Long quan xiao zi
- 1h 17min
After the fall of the Ming Dynasty, China is thrown into turmoil. The loyalists seek the return of Ming, the government is determined to stay in power. The only difference between the two is... Read allAfter the fall of the Ming Dynasty, China is thrown into turmoil. The loyalists seek the return of Ming, the government is determined to stay in power. The only difference between the two is one saves life, while the other takes it away.After the fall of the Ming Dynasty, China is thrown into turmoil. The loyalists seek the return of Ming, the government is determined to stay in power. The only difference between the two is one saves life, while the other takes it away.
Note however that Dynamite Shaolin Heroes is from 1977 - it came along just before the era of exploitation really started. And it shows. While the movie starts out slowly, it becomes better and better as the story progresses. Genuine suspense and excitement are built up, and the tale becomes engrossing enough to make you forget the cheesiness. Remarkably, - and unlike so many of the obscure kung fu movies -, the plot here is actually clear and easy to follow (!!!). Thankfully, there are no annoying attempts at comic relief; the story is played straight, unless one counts the very funny hat that the two dynamite shaolin heroes are wearing! :-) Well, actually one might say that the movie is quite aware of its own cheesiness, and constantly hovers on the edge of self-irony, yet maintains a straight face. Which is a good thing.
OK, a few words on the story. The good guys are the people who're trying to restore the Ming Dynasty. This is not clear in the beginning, which helps establish some suspense. As so often in these movies, it's all about protecting "The List!" That is, the list of the names of the sympathizers-slash-patriots-slash-revolutionaries whose identities must be protected in order for the good guys' cause to succeed. But in this movie we have several concurrent plot lines, making the story quite complex. For instance, the prince who's heir to the Ming Dynasty throne has a significant role. More importantly, though, one of the main characters has a daughter, who is to be married to a son of a family friend. But she is loved by a reformed assassin (and kung fu master) who keeps begging her to choose him instead of her "fool of a fiancé". Meanwhile, a heroic kung fu master who calls himself "Lotus Man" appears at all the right times and places to protect the main characters from their myriad enemies. The viewer is kept in suspense as to Lotus Man's true identity. Soon, it becomes clear that there are *two* Lotus Men, one who kills and one who doesn't. The viewer can't help speculating about what the deal is. The action is very successfully entertaining; you really want to know what happens next, and who these Lotus Men are. Matters get further complicated when there is a dream sequence (which is presented as real at first) where the girl fantasizes about her "fool fiancé" really being Lotus Man...! I shouldn't reveal any more; suffice it to say that the viewer is thrown for a loop more than once in this smart and classic kung fu adventure.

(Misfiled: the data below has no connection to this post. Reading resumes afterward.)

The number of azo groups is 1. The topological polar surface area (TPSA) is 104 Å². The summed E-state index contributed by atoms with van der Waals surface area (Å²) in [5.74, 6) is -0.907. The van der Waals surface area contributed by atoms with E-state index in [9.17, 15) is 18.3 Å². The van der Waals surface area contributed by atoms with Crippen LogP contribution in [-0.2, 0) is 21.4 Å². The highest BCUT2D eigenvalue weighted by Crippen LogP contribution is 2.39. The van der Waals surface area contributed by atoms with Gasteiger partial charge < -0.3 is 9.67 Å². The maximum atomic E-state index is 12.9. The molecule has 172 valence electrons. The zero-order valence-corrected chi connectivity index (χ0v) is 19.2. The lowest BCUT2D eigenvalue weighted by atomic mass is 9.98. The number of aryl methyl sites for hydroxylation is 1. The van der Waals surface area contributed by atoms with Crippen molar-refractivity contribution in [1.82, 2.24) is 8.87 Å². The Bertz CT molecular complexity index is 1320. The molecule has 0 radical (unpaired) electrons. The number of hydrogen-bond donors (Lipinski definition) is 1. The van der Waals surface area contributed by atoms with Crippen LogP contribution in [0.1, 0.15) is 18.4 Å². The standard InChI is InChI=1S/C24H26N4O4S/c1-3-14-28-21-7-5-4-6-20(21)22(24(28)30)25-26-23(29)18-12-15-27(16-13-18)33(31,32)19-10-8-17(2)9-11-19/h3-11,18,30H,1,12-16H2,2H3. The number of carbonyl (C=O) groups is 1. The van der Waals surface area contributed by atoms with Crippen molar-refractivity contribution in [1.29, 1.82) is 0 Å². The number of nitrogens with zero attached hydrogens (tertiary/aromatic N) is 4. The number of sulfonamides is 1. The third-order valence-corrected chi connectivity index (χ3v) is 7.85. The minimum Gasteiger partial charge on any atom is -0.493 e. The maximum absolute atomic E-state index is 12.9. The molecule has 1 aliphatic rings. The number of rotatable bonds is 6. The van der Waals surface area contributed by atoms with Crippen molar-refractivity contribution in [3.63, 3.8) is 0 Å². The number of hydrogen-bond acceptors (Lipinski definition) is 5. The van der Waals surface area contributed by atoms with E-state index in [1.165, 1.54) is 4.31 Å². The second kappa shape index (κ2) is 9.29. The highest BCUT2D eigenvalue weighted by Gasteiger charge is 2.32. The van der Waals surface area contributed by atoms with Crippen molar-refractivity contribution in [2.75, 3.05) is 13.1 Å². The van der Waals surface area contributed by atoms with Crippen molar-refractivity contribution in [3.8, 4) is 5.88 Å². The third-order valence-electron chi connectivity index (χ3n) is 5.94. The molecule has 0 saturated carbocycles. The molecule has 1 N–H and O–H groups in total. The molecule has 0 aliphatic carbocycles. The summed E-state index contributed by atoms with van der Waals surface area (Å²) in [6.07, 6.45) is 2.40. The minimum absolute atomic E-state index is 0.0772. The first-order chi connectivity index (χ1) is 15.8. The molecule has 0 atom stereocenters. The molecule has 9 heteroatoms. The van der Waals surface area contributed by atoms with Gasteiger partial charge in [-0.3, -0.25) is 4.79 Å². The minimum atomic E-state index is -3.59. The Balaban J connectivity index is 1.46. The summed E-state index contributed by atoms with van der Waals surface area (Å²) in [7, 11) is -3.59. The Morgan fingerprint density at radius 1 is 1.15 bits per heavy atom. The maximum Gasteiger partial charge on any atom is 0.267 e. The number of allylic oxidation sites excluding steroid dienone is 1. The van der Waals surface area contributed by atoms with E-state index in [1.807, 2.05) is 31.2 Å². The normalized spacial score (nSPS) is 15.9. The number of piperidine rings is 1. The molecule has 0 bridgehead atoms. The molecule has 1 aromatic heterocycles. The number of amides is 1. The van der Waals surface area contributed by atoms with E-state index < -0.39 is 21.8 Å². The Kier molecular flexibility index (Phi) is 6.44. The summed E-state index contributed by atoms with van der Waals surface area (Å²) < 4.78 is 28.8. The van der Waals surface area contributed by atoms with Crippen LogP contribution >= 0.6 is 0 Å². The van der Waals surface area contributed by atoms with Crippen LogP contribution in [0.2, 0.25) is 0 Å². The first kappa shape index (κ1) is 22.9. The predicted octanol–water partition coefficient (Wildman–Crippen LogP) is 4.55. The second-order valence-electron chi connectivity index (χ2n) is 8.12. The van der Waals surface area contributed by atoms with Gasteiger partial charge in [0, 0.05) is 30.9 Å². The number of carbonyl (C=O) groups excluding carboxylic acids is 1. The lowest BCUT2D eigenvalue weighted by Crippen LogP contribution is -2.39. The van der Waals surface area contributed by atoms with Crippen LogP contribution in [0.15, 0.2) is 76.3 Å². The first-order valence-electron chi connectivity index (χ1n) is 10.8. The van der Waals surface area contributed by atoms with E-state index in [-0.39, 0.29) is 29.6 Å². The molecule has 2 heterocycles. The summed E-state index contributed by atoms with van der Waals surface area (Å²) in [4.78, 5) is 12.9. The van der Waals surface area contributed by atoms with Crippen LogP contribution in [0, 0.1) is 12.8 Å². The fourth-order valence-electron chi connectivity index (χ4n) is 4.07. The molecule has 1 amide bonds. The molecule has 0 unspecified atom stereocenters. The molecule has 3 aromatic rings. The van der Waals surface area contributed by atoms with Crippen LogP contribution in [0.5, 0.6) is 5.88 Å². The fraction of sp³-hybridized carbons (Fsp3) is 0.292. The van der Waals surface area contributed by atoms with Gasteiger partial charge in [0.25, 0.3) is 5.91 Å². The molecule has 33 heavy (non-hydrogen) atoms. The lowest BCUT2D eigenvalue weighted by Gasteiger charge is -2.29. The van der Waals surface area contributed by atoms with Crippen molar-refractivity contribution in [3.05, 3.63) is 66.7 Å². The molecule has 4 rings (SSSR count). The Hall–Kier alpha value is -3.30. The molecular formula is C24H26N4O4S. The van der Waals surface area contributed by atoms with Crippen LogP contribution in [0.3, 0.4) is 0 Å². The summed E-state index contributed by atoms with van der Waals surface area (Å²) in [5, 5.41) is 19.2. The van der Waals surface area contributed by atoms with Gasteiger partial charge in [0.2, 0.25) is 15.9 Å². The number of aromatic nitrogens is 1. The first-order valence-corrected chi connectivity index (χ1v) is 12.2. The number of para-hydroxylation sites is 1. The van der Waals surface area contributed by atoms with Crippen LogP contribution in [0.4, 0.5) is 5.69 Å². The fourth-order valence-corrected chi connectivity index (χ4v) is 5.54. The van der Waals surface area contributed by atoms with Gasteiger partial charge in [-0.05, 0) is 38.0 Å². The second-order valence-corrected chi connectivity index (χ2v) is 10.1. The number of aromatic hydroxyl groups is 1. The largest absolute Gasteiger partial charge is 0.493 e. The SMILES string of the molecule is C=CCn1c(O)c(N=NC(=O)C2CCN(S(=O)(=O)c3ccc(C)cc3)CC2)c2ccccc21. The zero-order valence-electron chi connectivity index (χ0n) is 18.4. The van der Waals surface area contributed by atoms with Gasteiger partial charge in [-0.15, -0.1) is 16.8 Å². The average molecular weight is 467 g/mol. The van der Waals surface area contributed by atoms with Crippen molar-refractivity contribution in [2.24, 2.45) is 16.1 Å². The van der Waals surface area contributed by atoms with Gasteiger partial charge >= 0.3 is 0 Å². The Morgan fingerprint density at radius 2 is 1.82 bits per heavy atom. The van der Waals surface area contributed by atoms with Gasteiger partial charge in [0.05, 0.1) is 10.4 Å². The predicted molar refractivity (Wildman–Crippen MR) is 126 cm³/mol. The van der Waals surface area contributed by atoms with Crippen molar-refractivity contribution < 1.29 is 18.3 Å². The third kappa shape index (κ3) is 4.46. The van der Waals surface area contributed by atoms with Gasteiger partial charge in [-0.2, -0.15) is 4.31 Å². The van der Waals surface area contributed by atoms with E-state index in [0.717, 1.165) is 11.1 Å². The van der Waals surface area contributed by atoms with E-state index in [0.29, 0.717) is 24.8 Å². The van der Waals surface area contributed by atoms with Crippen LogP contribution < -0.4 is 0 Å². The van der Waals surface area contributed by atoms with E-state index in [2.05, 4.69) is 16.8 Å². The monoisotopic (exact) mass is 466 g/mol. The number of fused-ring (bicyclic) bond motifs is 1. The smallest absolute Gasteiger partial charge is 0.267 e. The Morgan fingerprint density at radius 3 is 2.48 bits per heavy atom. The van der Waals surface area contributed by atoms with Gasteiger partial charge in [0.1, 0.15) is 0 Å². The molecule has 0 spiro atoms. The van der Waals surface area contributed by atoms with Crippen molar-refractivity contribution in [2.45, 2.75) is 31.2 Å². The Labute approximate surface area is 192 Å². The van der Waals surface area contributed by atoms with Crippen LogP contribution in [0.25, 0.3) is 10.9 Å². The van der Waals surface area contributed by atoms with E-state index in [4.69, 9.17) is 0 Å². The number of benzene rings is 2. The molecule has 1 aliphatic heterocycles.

I give it a rating of 7 out of 10. While it is most certainly one of the better examples of what can be done with the traditional kung fu formula, it also remains an unspectacular B-movie. It does its thing very well, but doesn't break new ground.
- Jan 10, 2005